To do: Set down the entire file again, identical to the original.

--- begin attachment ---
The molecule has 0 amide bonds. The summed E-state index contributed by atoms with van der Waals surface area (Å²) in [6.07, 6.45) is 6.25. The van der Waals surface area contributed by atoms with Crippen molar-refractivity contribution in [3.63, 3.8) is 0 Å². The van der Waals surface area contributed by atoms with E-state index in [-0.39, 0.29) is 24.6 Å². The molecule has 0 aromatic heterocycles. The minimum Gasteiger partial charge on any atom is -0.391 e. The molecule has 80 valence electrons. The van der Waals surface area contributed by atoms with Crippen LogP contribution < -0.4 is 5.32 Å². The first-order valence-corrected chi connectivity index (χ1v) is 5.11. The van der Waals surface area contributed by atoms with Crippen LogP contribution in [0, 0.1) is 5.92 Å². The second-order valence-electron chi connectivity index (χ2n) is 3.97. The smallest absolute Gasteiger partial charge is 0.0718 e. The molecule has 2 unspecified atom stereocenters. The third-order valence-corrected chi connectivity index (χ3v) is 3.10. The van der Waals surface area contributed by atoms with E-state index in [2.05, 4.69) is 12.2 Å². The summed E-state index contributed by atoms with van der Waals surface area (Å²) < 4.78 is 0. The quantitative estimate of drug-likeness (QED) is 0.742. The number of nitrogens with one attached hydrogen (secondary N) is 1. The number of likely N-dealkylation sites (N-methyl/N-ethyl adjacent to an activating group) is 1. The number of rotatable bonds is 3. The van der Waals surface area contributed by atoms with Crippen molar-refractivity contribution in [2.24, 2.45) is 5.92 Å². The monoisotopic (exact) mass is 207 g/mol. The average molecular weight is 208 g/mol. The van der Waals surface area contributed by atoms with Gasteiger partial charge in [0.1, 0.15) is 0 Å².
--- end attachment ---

The molecule has 0 amide bonds. The summed E-state index contributed by atoms with van der Waals surface area (Å²) in [6.07, 6.45) is 6.25. The van der Waals surface area contributed by atoms with Crippen molar-refractivity contribution in [3.63, 3.8) is 0 Å². The van der Waals surface area contributed by atoms with E-state index in [-0.39, 0.29) is 24.6 Å². The molecule has 0 aromatic heterocycles. The minimum Gasteiger partial charge on any atom is -0.391 e. The molecule has 80 valence electrons. The van der Waals surface area contributed by atoms with Crippen LogP contribution < -0.4 is 5.32 Å². The first-order valence-corrected chi connectivity index (χ1v) is 5.11. The van der Waals surface area contributed by atoms with Crippen LogP contribution in [0, 0.1) is 5.92 Å². The second-order valence-electron chi connectivity index (χ2n) is 3.97. The smallest absolute Gasteiger partial charge is 0.0718 e. The molecule has 2 unspecified atom stereocenters. The third-order valence-corrected chi connectivity index (χ3v) is 3.10. The van der Waals surface area contributed by atoms with E-state index in [2.05, 4.69) is 12.2 Å². The summed E-state index contributed by atoms with van der Waals surface area (Å²) < 4.78 is 0. The quantitative estimate of drug-likeness (QED) is 0.742. The number of nitrogens with one attached hydrogen (secondary N) is 1. The number of likely N-dealkylation sites (N-methyl/N-ethyl adjacent to an activating group) is 1. The number of rotatable bonds is 3. The van der Waals surface area contributed by atoms with Crippen molar-refractivity contribution in [2.24, 2.45) is 5.92 Å². The monoisotopic (exact) mass is 207 g/mol. The average molecular weight is 208 g/mol. The van der Waals surface area contributed by atoms with Gasteiger partial charge in [0.1, 0.15) is 0 Å².